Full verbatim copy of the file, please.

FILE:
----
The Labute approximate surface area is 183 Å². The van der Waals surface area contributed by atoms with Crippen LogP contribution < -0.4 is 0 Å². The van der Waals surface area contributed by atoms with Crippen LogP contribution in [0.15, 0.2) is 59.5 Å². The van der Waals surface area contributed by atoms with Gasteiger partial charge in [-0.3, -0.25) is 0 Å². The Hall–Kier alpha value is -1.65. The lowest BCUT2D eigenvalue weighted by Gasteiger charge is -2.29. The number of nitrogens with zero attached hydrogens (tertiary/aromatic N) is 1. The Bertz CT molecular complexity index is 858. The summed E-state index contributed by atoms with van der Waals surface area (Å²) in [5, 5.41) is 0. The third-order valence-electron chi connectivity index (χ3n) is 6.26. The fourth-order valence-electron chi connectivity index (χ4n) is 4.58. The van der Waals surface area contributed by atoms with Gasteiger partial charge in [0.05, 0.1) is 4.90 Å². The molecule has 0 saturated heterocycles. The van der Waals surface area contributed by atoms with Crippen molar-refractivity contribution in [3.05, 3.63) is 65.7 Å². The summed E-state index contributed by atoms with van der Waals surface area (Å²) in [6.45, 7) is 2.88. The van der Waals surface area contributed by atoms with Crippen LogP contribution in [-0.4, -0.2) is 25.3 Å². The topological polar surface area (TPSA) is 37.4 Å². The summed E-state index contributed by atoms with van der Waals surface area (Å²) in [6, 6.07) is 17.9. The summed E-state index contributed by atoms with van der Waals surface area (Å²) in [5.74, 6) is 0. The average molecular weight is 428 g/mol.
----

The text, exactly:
The Labute approximate surface area is 183 Å². The van der Waals surface area contributed by atoms with Crippen LogP contribution < -0.4 is 0 Å². The van der Waals surface area contributed by atoms with Crippen LogP contribution in [0.15, 0.2) is 59.5 Å². The van der Waals surface area contributed by atoms with Gasteiger partial charge in [-0.3, -0.25) is 0 Å². The Hall–Kier alpha value is -1.65. The lowest BCUT2D eigenvalue weighted by Gasteiger charge is -2.29. The number of nitrogens with zero attached hydrogens (tertiary/aromatic N) is 1. The Bertz CT molecular complexity index is 858. The summed E-state index contributed by atoms with van der Waals surface area (Å²) in [5, 5.41) is 0. The third-order valence-electron chi connectivity index (χ3n) is 6.26. The fourth-order valence-electron chi connectivity index (χ4n) is 4.58. The van der Waals surface area contributed by atoms with Gasteiger partial charge in [0.05, 0.1) is 4.90 Å². The molecule has 0 saturated heterocycles. The van der Waals surface area contributed by atoms with Crippen molar-refractivity contribution in [3.05, 3.63) is 65.7 Å². The summed E-state index contributed by atoms with van der Waals surface area (Å²) in [6.45, 7) is 2.88. The van der Waals surface area contributed by atoms with Crippen LogP contribution in [-0.4, -0.2) is 25.3 Å². The topological polar surface area (TPSA) is 37.4 Å². The summed E-state index contributed by atoms with van der Waals surface area (Å²) in [6, 6.07) is 17.9. The summed E-state index contributed by atoms with van der Waals surface area (Å²) in [5.74, 6) is 0. The average molecular weight is 428 g/mol.